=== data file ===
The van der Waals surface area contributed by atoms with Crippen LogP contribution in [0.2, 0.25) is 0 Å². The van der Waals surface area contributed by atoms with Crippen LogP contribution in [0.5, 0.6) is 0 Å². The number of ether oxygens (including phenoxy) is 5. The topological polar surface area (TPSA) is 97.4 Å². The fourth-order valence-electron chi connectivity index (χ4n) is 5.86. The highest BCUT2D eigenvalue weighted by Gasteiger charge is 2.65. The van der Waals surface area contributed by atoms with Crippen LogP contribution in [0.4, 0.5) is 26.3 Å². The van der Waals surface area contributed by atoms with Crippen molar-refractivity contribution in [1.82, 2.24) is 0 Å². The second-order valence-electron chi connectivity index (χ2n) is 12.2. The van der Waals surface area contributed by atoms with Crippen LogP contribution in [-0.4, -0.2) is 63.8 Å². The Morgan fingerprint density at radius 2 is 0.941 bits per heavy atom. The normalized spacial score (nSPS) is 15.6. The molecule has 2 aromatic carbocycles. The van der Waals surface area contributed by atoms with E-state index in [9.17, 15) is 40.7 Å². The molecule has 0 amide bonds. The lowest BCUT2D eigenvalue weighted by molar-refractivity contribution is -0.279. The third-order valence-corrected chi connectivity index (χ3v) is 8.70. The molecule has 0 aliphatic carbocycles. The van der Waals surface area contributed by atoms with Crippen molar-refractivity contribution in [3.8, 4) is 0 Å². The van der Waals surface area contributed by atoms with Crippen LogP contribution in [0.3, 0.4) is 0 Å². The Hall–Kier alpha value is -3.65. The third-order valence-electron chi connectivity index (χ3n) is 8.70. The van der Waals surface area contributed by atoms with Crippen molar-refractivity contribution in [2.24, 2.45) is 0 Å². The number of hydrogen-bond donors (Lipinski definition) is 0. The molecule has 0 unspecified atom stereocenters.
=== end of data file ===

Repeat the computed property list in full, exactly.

The van der Waals surface area contributed by atoms with Crippen LogP contribution in [0.2, 0.25) is 0 Å². The van der Waals surface area contributed by atoms with Crippen LogP contribution in [0.5, 0.6) is 0 Å². The number of ether oxygens (including phenoxy) is 5. The topological polar surface area (TPSA) is 97.4 Å². The fourth-order valence-electron chi connectivity index (χ4n) is 5.86. The highest BCUT2D eigenvalue weighted by Gasteiger charge is 2.65. The van der Waals surface area contributed by atoms with Crippen LogP contribution in [0.4, 0.5) is 26.3 Å². The van der Waals surface area contributed by atoms with Crippen molar-refractivity contribution in [1.82, 2.24) is 0 Å². The second-order valence-electron chi connectivity index (χ2n) is 12.2. The van der Waals surface area contributed by atoms with Crippen LogP contribution in [-0.4, -0.2) is 63.8 Å². The Morgan fingerprint density at radius 2 is 0.941 bits per heavy atom. The normalized spacial score (nSPS) is 15.6. The molecule has 2 aromatic carbocycles. The van der Waals surface area contributed by atoms with E-state index in [9.17, 15) is 40.7 Å². The molecule has 0 amide bonds. The lowest BCUT2D eigenvalue weighted by molar-refractivity contribution is -0.279. The third-order valence-corrected chi connectivity index (χ3v) is 8.70. The molecule has 0 aliphatic carbocycles. The van der Waals surface area contributed by atoms with Crippen molar-refractivity contribution in [3.8, 4) is 0 Å². The van der Waals surface area contributed by atoms with Crippen LogP contribution in [0.3, 0.4) is 0 Å². The Hall–Kier alpha value is -3.65. The third-order valence-electron chi connectivity index (χ3n) is 8.70. The van der Waals surface area contributed by atoms with Crippen molar-refractivity contribution in [2.24, 2.45) is 0 Å². The number of hydrogen-bond donors (Lipinski definition) is 0. The molecule has 0 unspecified atom stereocenters.